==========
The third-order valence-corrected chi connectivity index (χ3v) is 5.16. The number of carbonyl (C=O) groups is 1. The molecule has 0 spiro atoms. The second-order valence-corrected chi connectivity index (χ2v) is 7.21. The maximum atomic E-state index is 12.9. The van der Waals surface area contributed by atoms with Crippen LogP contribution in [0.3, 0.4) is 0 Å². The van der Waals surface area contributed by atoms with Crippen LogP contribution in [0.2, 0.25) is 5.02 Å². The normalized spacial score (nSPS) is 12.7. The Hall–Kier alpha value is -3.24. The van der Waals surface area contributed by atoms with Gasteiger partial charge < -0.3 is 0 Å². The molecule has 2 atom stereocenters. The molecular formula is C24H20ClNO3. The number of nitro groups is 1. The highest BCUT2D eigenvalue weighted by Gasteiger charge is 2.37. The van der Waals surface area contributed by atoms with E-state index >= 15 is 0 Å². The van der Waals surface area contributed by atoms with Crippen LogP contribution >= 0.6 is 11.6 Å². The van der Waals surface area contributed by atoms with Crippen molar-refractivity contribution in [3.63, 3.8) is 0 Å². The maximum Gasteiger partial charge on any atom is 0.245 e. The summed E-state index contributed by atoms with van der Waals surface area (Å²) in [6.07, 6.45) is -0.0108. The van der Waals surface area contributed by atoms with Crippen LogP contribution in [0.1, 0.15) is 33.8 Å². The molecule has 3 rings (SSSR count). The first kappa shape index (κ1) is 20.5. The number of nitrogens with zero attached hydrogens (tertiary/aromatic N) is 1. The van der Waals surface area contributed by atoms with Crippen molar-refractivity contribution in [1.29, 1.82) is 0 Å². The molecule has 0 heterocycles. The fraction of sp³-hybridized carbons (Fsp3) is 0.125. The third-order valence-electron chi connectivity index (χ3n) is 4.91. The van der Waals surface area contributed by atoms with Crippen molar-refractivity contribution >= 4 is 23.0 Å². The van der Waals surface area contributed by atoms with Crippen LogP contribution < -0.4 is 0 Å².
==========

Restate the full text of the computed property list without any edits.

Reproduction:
The third-order valence-corrected chi connectivity index (χ3v) is 5.16. The number of carbonyl (C=O) groups is 1. The molecule has 0 spiro atoms. The second-order valence-corrected chi connectivity index (χ2v) is 7.21. The maximum atomic E-state index is 12.9. The van der Waals surface area contributed by atoms with Crippen LogP contribution in [0.3, 0.4) is 0 Å². The van der Waals surface area contributed by atoms with Crippen LogP contribution in [0.2, 0.25) is 5.02 Å². The normalized spacial score (nSPS) is 12.7. The Hall–Kier alpha value is -3.24. The van der Waals surface area contributed by atoms with Gasteiger partial charge < -0.3 is 0 Å². The molecule has 2 atom stereocenters. The molecular formula is C24H20ClNO3. The number of nitro groups is 1. The highest BCUT2D eigenvalue weighted by Gasteiger charge is 2.37. The van der Waals surface area contributed by atoms with E-state index >= 15 is 0 Å². The van der Waals surface area contributed by atoms with Crippen LogP contribution >= 0.6 is 11.6 Å². The van der Waals surface area contributed by atoms with Crippen molar-refractivity contribution in [3.63, 3.8) is 0 Å². The maximum Gasteiger partial charge on any atom is 0.245 e. The summed E-state index contributed by atoms with van der Waals surface area (Å²) in [6.07, 6.45) is -0.0108. The van der Waals surface area contributed by atoms with Crippen LogP contribution in [0.1, 0.15) is 33.8 Å². The molecule has 3 rings (SSSR count). The first kappa shape index (κ1) is 20.5. The number of nitrogens with zero attached hydrogens (tertiary/aromatic N) is 1. The van der Waals surface area contributed by atoms with Crippen molar-refractivity contribution in [1.29, 1.82) is 0 Å². The molecule has 0 heterocycles. The fraction of sp³-hybridized carbons (Fsp3) is 0.125. The third-order valence-electron chi connectivity index (χ3n) is 4.91. The van der Waals surface area contributed by atoms with Crippen molar-refractivity contribution >= 4 is 23.0 Å². The van der Waals surface area contributed by atoms with Crippen LogP contribution < -0.4 is 0 Å².